Composition competition finalists announced!

Well, it was a struggle, but we have whittled down our composition contest pool from 504 to 3. And it was not without its struggles: more than 150 hours of judging time was needed; 143 cups of coffee were drunk; 34.5 arguments were fought; one very large bag of M&Ms was consumed.

The contest is a partnership between MakeMusic, the American Composers Forum and eighth blackbird, and we thank our partners in this process for their significant financial, administrative and moral support.

All eighth blackbird members took part in the process, and, surprisingly, there was a significant amount of group consensus throughout the process.

The three finalists are: Andy Akiho of New Haven, Conn., Eric Lindsay of Bloomington, Ind., and Kurt Rohde of San Francisco, Calif. Each finalist will receive a cash prize and will write a piece for eighth blackbird, which will be workshopped and performed in the ensemble’s Chicago studio. One composer will be chosen to receive the final prize, which includes an additional cash award and a future public performance by eighth blackbird.

We were floored by the quality of submissions, and thought it fair to recognize twelve additional composers, whose pieces made it to our last internal round of judging. They were of such a uniformly high standard, with such diverse and distinctive voices, that we had to give them some sort of recognition.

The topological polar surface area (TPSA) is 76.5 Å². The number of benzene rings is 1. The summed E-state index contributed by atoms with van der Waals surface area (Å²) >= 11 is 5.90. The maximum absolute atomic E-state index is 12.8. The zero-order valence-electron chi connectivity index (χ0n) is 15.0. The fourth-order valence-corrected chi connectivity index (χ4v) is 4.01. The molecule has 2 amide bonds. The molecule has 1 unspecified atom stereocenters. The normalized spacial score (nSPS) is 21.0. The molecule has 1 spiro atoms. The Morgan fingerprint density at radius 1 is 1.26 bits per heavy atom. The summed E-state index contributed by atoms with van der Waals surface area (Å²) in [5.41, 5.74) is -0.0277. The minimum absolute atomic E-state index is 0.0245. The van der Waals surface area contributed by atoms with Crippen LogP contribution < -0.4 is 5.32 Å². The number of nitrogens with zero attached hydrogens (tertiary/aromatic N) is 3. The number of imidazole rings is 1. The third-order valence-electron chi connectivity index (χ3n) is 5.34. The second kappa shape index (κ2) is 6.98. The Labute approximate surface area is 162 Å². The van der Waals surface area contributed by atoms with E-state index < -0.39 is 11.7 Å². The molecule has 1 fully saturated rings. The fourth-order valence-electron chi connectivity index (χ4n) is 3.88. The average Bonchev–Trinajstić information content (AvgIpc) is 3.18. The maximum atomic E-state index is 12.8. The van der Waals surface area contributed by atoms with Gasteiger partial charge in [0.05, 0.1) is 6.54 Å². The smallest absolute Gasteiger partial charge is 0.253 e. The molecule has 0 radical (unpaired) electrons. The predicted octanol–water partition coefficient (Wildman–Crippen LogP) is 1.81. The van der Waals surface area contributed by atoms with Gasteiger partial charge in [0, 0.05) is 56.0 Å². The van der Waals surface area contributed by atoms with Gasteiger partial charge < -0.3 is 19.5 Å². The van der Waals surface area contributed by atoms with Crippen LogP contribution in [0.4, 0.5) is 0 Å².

They are:

Alex Freeman (Northfield, Minn.)
Sean Friar (Princeton, N.J.)
J.M. Gerraughty (Nashua, N.H.)
Aaron Gervais (San Francisco, Calif.)
Yotam Haber (Brooklyn, N.Y.)
Derek Johnson (Carmel, Ind.)
Amy Kirsten (New Haven, Conn.)
Zibuokle Martinaityte (New York, N.Y.)
Douglas Pew (Erlanger, Ky.)
Jeremy Podgursky (Bloomington, Ind.)
Mike Solomon (Gainesville, Fla.)
Daniel Wohl (New Haven, Conn.)

For more information, you can visit the American Composers Forum website. We will provide more details (with dates and location) of the finalists’ workshop sometime in the near future. Thanks to all who entered, and rest assured that there were many marvelous, creative, bizarre, accomplished composers who didn’t make it into the final 15.

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